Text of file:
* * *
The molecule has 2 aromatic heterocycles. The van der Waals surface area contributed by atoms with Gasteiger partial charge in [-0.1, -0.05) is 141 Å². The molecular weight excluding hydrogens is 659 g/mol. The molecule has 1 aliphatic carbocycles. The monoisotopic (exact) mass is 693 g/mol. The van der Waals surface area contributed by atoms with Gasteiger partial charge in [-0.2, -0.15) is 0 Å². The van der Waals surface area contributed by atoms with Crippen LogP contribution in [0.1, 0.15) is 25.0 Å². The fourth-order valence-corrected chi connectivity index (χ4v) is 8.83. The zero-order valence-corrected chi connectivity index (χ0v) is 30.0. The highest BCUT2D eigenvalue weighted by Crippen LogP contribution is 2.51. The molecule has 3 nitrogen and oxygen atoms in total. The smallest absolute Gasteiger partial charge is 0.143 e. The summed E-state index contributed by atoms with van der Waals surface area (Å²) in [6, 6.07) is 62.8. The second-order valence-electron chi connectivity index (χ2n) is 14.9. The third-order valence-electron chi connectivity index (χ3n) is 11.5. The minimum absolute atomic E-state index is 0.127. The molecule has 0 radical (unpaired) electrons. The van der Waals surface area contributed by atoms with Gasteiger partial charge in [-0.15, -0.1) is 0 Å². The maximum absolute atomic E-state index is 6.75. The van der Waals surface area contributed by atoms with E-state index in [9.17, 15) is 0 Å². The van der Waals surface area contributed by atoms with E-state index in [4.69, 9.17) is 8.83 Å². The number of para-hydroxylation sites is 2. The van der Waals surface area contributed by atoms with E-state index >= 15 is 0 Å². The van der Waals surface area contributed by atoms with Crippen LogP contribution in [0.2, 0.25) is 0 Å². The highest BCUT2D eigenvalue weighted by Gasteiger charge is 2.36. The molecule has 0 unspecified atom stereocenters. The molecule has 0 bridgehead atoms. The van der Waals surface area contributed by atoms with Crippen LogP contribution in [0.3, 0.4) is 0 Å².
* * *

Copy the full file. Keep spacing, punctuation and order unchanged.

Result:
The molecule has 2 aromatic heterocycles. The van der Waals surface area contributed by atoms with Gasteiger partial charge in [-0.1, -0.05) is 141 Å². The molecular weight excluding hydrogens is 659 g/mol. The molecule has 1 aliphatic carbocycles. The monoisotopic (exact) mass is 693 g/mol. The van der Waals surface area contributed by atoms with Gasteiger partial charge in [-0.2, -0.15) is 0 Å². The van der Waals surface area contributed by atoms with Crippen LogP contribution in [0.1, 0.15) is 25.0 Å². The fourth-order valence-corrected chi connectivity index (χ4v) is 8.83. The zero-order valence-corrected chi connectivity index (χ0v) is 30.0. The highest BCUT2D eigenvalue weighted by Crippen LogP contribution is 2.51. The molecule has 3 nitrogen and oxygen atoms in total. The smallest absolute Gasteiger partial charge is 0.143 e. The summed E-state index contributed by atoms with van der Waals surface area (Å²) in [6, 6.07) is 62.8. The second-order valence-electron chi connectivity index (χ2n) is 14.9. The third-order valence-electron chi connectivity index (χ3n) is 11.5. The minimum absolute atomic E-state index is 0.127. The molecule has 0 radical (unpaired) electrons. The van der Waals surface area contributed by atoms with Gasteiger partial charge in [-0.15, -0.1) is 0 Å². The maximum absolute atomic E-state index is 6.75. The van der Waals surface area contributed by atoms with E-state index in [9.17, 15) is 0 Å². The van der Waals surface area contributed by atoms with E-state index in [4.69, 9.17) is 8.83 Å². The number of para-hydroxylation sites is 2. The van der Waals surface area contributed by atoms with E-state index >= 15 is 0 Å². The van der Waals surface area contributed by atoms with Crippen LogP contribution in [0.2, 0.25) is 0 Å². The highest BCUT2D eigenvalue weighted by Gasteiger charge is 2.36. The molecule has 0 unspecified atom stereocenters. The molecule has 0 bridgehead atoms. The van der Waals surface area contributed by atoms with Crippen LogP contribution in [0.3, 0.4) is 0 Å².